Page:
Five for Fighting brings band together for tour, plus other Cape Cod concerts to check out

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The pandemic shutdown got John Ondrasik thinking about how much he missed playing with Five for Fighting, so he's got the band out on the road for the first time in a decade — at the same time world affairs have gotten him writing political songs. His story is below, and here are six other concerts to consider for an evening out:

► A busy week at Payomet Performing Arts Center (29 Old Dewline Road, North Truro) is bookended with singer, songwriter, activist and independent entrepreneur Ani DiFranco performing at 7 p.m. Friday, July 29 a little more than a year after releasing her 22nd album “Revolutionary Love” and the Bacon Brothers playing at 7 p.m. Thursday, Aug. 4. The brothers — Hollywood actor Kevin Bacon and Emmy Award-winning composer Michael Bacon — have for two decades played around the world what they call "Forosoco" (a blend of folk, rock, soul, and country influences) and just released a five-song EP called “Erato.” Information on all Payomet shows:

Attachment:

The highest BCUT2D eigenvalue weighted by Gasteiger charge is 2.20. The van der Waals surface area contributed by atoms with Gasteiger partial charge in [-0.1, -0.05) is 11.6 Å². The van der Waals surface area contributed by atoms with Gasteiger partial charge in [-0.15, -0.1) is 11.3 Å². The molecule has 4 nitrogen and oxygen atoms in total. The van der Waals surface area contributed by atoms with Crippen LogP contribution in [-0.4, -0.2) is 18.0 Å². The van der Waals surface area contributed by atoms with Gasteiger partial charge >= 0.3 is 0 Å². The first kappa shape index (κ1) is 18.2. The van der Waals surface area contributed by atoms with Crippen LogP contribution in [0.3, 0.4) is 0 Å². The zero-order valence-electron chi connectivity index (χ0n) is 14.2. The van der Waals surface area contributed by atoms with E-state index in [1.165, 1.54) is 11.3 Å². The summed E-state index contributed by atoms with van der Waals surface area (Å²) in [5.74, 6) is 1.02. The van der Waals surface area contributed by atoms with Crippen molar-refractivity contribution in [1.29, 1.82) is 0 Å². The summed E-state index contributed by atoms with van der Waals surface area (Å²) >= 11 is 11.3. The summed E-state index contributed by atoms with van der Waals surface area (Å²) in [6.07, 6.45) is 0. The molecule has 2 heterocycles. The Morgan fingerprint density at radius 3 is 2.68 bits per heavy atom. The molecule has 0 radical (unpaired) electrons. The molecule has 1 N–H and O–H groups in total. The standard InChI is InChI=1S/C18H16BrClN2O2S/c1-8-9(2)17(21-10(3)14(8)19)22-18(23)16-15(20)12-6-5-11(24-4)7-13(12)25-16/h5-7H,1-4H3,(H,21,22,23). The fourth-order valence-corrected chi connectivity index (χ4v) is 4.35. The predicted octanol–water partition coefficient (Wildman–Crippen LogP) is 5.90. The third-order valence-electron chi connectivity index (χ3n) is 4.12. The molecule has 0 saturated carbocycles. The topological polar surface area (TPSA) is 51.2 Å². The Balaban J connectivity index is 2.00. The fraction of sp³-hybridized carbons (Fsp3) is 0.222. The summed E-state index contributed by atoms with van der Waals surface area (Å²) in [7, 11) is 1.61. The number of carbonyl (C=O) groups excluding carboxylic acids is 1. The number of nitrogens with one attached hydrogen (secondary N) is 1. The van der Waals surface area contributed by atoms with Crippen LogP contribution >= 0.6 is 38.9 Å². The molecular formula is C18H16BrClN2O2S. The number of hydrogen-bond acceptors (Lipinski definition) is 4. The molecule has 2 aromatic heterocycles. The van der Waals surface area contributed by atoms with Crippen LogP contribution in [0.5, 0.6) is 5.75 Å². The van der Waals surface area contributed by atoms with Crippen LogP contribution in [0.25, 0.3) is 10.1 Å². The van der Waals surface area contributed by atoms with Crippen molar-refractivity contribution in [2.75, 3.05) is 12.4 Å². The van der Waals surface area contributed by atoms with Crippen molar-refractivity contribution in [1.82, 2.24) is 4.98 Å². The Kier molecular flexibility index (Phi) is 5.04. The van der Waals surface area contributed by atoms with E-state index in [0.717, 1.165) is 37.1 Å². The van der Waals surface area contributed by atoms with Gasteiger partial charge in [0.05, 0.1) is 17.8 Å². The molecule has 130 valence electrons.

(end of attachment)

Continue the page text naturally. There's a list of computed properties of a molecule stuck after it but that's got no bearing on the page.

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► Three local bands will combine for a rock and roll show they’re calling “The Buzzardz Ball” from 8 p.m. to midnight on Friday, July 29 at TJ’s Grille and Bar, 4 Bridge Approach St., Buzzards Bay. Featured will be three bands formed in the past few years that will be playing and have all released original music: Stone Nobles, which formed at the University of Rhode Island; The Fools Agenda, described as “Woodstock and grunge thrown in a blender”; and host band Club 9 Ball, three Cape brothers regularly seen playing at numerous local bars.

► Blues guitarist Albert Cummings will perform at 7 p.m. Saturday, July 30, at The Music Room, 541 Main St. (Route 28), West Yarmouth as part of his tour in support of his new album “Ten”; That show will be followed at 9 p.m. by a concert featuring blues guitarist, vocalist and songwriter Anthony Gomes.

► Cotuit Center for the Arts (4404 Falmouth Road, or Route 28) has two big concerts, too, lined up for its new outdoor stage. At 7:30 p.m. Monday, Aug. 1, internationally known pop/jazz/blues entertainer Suede will return to the center. At 7:30 p.m. Wednesday, Aug. 3 will be singer and multi-instrumentalist Zoë Lewis and her band the Souvenirs, playing original songs and “world-beat grooves.” The band features Kami Lyle on trumpet, Mark Chenevert on clarinet, Jon Evans on bass, Liam Hogg on drums and guest artist Sarah Swain;